Heatbath in Turpan

Turpan, when I arrived, was steeped in its typical continental summer heat. At least, thanks to the torrid climate of the Tarim basin, delicious melons and water melons abound everywhere, and then the grapes and the raisins, another staple for which Turpan is famous. Their sweet concentrated juices are a delight to the palate.

I went in search of the museum with the Taiwanese girl, but after a long walk around town, we had to conclude that my 7 year old city map is not accurate anymore. The museum has relocated to a new building, and we found it closed on a Monday.

My friend holds a green train ticket to Kashgar starting in the afternoon. This is a non air-conditioned, slow train that will take 36 hour to travel the 1,500 km to the south. She has not found a sleeper, but only a hard seat. I promise myself that never will I submit to such an ordeal.

In the late afternoon I hire a bike and have a lovely ride along a street that skirts dainty farmhouses just outside the town. You would believe yourself in the countryside. There are brick structures, probably barns; the open doors reveal shady courtyards in a corner of which a raised platform serves as a settee. A few modern mosques with a colourful tiled façade are the expression of the popular religious credo of the Uyghurs.

The ethnic as well as the physical landscape has changed. That can be seen in the market, for instance, where the food is evidence to a different lifestyle. However, it is surprising that many probably uneducated Uyghurs only speak very basic Chinese, which makes the rift between the peoples living in this province even more patent.

I have not been able to join a group to visit the surroundings, so I make the decision to leave tomorrow to Kashgar. The lady at the ticket office drops a bombshell saying that only hard seat tickets are available on tomorrow’s green train, the one I had sworn to myself I’d never buy. After some consideration, I take the plunge and emerge from the shop with the ticket, rather more tickled by the sense of adventure than disappointed. Tomorrow’s journey is going to be truly epic.

The next morning I get up at 7 and hire a bike to reach Jiaohe, a very interesting archaeological area. The ride on the highway flanked by vineyards, in the cool morning breeze, is a treat. I am in rapture observing the landscape, the crops, the valley where the river flows and leaves a desert ship-shaped island surrounded by green fields next to the water. Here once was an important centre, now lying abandoned for several centuries. Since the buildings were dug into the rock rather that built on it, the ruins of the basements are still well visible. There are the remains of two Buddhist monasteries and the so-called “stupa forest” with a central shrine surrounded by a grid of smaller ones. This was before the region converted to Islam.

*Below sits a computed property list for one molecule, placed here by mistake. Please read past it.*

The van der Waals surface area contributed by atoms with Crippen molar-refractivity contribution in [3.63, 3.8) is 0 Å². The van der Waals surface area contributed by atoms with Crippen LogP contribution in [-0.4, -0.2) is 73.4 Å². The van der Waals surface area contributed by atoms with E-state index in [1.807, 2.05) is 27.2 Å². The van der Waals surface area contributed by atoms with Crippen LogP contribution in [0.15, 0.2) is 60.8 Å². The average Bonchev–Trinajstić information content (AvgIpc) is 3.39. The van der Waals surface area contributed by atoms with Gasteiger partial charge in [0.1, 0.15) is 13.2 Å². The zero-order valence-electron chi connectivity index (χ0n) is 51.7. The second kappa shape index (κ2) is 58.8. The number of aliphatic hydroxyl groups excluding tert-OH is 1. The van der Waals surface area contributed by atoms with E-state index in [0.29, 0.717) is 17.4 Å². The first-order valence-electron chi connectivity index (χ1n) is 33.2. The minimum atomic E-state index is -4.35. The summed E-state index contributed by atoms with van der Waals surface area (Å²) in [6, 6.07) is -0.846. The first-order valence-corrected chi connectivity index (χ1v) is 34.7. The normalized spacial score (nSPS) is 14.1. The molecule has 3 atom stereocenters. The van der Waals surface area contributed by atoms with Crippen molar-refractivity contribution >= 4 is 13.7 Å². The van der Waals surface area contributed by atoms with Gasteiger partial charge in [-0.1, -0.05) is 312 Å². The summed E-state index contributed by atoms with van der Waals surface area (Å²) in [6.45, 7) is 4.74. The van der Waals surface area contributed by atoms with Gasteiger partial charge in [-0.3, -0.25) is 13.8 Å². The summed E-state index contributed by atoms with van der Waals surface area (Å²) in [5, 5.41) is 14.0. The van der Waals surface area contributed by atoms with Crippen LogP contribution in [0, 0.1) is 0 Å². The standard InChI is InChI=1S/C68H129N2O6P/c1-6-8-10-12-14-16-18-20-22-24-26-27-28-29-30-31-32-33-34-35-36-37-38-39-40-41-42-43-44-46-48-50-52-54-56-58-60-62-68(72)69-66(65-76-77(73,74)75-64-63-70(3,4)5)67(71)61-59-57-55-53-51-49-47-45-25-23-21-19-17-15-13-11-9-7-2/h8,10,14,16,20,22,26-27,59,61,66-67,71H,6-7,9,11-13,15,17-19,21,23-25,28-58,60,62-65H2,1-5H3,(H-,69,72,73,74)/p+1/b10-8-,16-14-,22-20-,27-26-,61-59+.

The museum looked promising yesterday, so I squeeze it into my morning before catching the train. The exhibits retrace the cultural and trading exchanges that have taken place on these routes since the rise of civilisation. The word of conclusion by the museum curator smacks of political propaganda in underlining the continual presence of the Western Territories within the Chinese Empire.

My take is that the various nationalities settled on this open area changed their allegiance to various powers, but were rather loosely connected to one central government, in line with a former conception of borders and the State. They maintained their relative independence within China over centuries. But since the advent of the People’s Republic this is now national soil. The administrative colonisation has paralleled the mass immigration of the Han Chinese driven by demographic pressure in other provinces to the effect of diluting the Uyghur concentration.

Last night I talked to a Nanjing builder who has worked here for more than 4 years. You talk to the Han residents, and all remember a far-away laojia, or ancestral home. This huge province criss-crossed by ancient trade routes is now in the fist of China. After decades of Sinicisation brought about by political clout and population movements, the cities have a clear-cut Mainland look. This No man’s land that belonged to everybody is now well in China to stay.